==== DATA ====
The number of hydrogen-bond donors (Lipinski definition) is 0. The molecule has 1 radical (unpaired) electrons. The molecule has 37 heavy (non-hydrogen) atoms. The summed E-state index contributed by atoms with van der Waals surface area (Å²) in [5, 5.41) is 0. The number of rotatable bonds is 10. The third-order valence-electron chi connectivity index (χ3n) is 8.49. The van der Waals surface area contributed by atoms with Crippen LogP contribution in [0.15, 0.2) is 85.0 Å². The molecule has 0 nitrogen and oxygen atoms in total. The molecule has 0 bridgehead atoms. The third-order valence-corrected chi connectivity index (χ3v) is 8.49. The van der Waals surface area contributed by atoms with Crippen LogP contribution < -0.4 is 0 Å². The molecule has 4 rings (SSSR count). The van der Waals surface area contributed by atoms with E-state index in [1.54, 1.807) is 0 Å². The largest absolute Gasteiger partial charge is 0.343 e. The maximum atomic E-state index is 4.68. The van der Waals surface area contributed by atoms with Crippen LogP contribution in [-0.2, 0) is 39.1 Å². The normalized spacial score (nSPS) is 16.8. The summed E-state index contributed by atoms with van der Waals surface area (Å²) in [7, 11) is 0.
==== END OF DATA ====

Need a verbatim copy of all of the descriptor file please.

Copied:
The number of hydrogen-bond donors (Lipinski definition) is 0. The molecule has 1 radical (unpaired) electrons. The molecule has 37 heavy (non-hydrogen) atoms. The summed E-state index contributed by atoms with van der Waals surface area (Å²) in [5, 5.41) is 0. The number of rotatable bonds is 10. The third-order valence-electron chi connectivity index (χ3n) is 8.49. The van der Waals surface area contributed by atoms with Crippen LogP contribution in [0.15, 0.2) is 85.0 Å². The molecule has 0 nitrogen and oxygen atoms in total. The molecule has 0 bridgehead atoms. The third-order valence-corrected chi connectivity index (χ3v) is 8.49. The van der Waals surface area contributed by atoms with Crippen LogP contribution < -0.4 is 0 Å². The molecule has 4 rings (SSSR count). The van der Waals surface area contributed by atoms with E-state index in [1.54, 1.807) is 0 Å². The largest absolute Gasteiger partial charge is 0.343 e. The maximum atomic E-state index is 4.68. The van der Waals surface area contributed by atoms with Crippen LogP contribution in [-0.2, 0) is 39.1 Å². The normalized spacial score (nSPS) is 16.8. The summed E-state index contributed by atoms with van der Waals surface area (Å²) in [7, 11) is 0.